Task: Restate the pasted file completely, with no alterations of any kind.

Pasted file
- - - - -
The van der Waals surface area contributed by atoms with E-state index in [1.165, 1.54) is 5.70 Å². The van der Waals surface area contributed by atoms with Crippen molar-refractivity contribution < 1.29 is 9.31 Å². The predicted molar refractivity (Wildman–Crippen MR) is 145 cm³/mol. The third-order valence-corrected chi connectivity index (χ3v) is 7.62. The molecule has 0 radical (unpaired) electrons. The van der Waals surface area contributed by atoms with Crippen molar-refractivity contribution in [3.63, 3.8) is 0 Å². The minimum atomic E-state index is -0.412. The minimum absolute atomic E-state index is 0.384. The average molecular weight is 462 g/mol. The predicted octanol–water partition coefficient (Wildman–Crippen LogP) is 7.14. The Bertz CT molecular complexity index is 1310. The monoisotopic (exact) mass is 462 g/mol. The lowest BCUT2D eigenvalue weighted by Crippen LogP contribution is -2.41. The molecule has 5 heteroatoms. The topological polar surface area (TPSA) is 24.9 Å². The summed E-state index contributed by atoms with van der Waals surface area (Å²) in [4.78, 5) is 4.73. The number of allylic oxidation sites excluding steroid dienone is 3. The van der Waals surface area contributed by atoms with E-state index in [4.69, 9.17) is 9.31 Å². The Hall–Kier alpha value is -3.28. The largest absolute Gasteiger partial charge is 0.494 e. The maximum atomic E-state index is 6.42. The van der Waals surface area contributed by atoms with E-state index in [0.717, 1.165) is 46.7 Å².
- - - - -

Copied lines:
The van der Waals surface area contributed by atoms with E-state index in [1.165, 1.54) is 5.70 Å². The van der Waals surface area contributed by atoms with Crippen molar-refractivity contribution < 1.29 is 9.31 Å². The predicted molar refractivity (Wildman–Crippen MR) is 145 cm³/mol. The third-order valence-corrected chi connectivity index (χ3v) is 7.62. The molecule has 0 radical (unpaired) electrons. The van der Waals surface area contributed by atoms with Crippen molar-refractivity contribution in [3.63, 3.8) is 0 Å². The minimum atomic E-state index is -0.412. The minimum absolute atomic E-state index is 0.384. The average molecular weight is 462 g/mol. The predicted octanol–water partition coefficient (Wildman–Crippen LogP) is 7.14. The Bertz CT molecular complexity index is 1310. The monoisotopic (exact) mass is 462 g/mol. The lowest BCUT2D eigenvalue weighted by Crippen LogP contribution is -2.41. The molecule has 5 heteroatoms. The topological polar surface area (TPSA) is 24.9 Å². The summed E-state index contributed by atoms with van der Waals surface area (Å²) in [4.78, 5) is 4.73. The number of allylic oxidation sites excluding steroid dienone is 3. The van der Waals surface area contributed by atoms with E-state index in [4.69, 9.17) is 9.31 Å². The Hall–Kier alpha value is -3.28. The largest absolute Gasteiger partial charge is 0.494 e. The maximum atomic E-state index is 6.42. The van der Waals surface area contributed by atoms with E-state index in [0.717, 1.165) is 46.7 Å².